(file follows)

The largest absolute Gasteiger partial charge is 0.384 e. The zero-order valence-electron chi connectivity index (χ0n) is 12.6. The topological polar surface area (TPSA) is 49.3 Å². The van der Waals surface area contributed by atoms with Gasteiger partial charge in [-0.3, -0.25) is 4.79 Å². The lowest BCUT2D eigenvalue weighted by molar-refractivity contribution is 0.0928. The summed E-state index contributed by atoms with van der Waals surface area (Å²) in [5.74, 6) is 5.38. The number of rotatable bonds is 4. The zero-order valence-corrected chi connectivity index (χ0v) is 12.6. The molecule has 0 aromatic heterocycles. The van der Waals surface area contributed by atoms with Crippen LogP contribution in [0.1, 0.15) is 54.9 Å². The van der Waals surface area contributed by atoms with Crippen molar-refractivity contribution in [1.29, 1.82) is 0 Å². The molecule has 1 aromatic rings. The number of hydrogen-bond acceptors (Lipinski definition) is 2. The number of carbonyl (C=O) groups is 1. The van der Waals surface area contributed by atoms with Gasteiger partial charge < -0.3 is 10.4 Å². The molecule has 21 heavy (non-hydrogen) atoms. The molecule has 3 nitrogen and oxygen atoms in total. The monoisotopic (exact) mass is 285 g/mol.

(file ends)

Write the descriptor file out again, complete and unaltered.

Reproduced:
The largest absolute Gasteiger partial charge is 0.384 e. The zero-order valence-electron chi connectivity index (χ0n) is 12.6. The topological polar surface area (TPSA) is 49.3 Å². The van der Waals surface area contributed by atoms with Gasteiger partial charge in [-0.3, -0.25) is 4.79 Å². The lowest BCUT2D eigenvalue weighted by molar-refractivity contribution is 0.0928. The summed E-state index contributed by atoms with van der Waals surface area (Å²) in [5.74, 6) is 5.38. The number of rotatable bonds is 4. The zero-order valence-corrected chi connectivity index (χ0v) is 12.6. The molecule has 0 aromatic heterocycles. The van der Waals surface area contributed by atoms with Crippen LogP contribution in [0.1, 0.15) is 54.9 Å². The van der Waals surface area contributed by atoms with Crippen molar-refractivity contribution in [1.29, 1.82) is 0 Å². The molecule has 1 aromatic rings. The number of hydrogen-bond acceptors (Lipinski definition) is 2. The number of carbonyl (C=O) groups is 1. The van der Waals surface area contributed by atoms with Gasteiger partial charge < -0.3 is 10.4 Å². The molecule has 21 heavy (non-hydrogen) atoms. The molecule has 3 nitrogen and oxygen atoms in total. The monoisotopic (exact) mass is 285 g/mol.